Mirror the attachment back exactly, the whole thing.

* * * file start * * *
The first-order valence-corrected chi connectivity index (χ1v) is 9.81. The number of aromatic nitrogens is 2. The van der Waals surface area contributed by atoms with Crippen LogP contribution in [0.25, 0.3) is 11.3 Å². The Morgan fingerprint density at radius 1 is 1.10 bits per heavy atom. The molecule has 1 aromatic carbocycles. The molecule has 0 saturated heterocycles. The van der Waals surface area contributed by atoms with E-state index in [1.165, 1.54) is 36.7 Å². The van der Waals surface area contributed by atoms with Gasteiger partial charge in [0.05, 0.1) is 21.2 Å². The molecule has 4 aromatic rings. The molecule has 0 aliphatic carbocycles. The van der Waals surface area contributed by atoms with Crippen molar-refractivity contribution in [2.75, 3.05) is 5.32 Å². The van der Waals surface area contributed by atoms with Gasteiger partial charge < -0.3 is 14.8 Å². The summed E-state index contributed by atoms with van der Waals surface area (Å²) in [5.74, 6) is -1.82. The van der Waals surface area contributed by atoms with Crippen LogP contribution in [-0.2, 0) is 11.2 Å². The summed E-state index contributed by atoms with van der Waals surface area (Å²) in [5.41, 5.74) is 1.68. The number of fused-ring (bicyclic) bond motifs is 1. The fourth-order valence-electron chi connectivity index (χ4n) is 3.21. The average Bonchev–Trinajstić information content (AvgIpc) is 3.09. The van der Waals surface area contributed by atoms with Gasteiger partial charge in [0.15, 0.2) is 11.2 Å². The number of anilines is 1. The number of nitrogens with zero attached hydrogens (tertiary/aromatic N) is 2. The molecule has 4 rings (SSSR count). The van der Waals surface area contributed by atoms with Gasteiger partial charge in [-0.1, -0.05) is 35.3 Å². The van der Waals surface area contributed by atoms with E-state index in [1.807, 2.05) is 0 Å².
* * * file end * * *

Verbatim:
The first-order valence-corrected chi connectivity index (χ1v) is 9.81. The number of aromatic nitrogens is 2. The van der Waals surface area contributed by atoms with Crippen LogP contribution in [0.25, 0.3) is 11.3 Å². The Morgan fingerprint density at radius 1 is 1.10 bits per heavy atom. The molecule has 1 aromatic carbocycles. The molecule has 0 saturated heterocycles. The van der Waals surface area contributed by atoms with E-state index in [1.165, 1.54) is 36.7 Å². The van der Waals surface area contributed by atoms with Gasteiger partial charge in [0.05, 0.1) is 21.2 Å². The molecule has 4 aromatic rings. The molecule has 0 aliphatic carbocycles. The van der Waals surface area contributed by atoms with Crippen molar-refractivity contribution in [2.75, 3.05) is 5.32 Å². The van der Waals surface area contributed by atoms with Gasteiger partial charge < -0.3 is 14.8 Å². The summed E-state index contributed by atoms with van der Waals surface area (Å²) in [5.74, 6) is -1.82. The van der Waals surface area contributed by atoms with Crippen LogP contribution in [-0.2, 0) is 11.2 Å². The summed E-state index contributed by atoms with van der Waals surface area (Å²) in [5.41, 5.74) is 1.68. The number of fused-ring (bicyclic) bond motifs is 1. The fourth-order valence-electron chi connectivity index (χ4n) is 3.21. The average Bonchev–Trinajstić information content (AvgIpc) is 3.09. The van der Waals surface area contributed by atoms with Gasteiger partial charge in [0.15, 0.2) is 11.2 Å². The number of anilines is 1. The number of nitrogens with zero attached hydrogens (tertiary/aromatic N) is 2. The molecule has 4 rings (SSSR count). The van der Waals surface area contributed by atoms with Gasteiger partial charge in [-0.1, -0.05) is 35.3 Å². The van der Waals surface area contributed by atoms with E-state index in [1.807, 2.05) is 0 Å².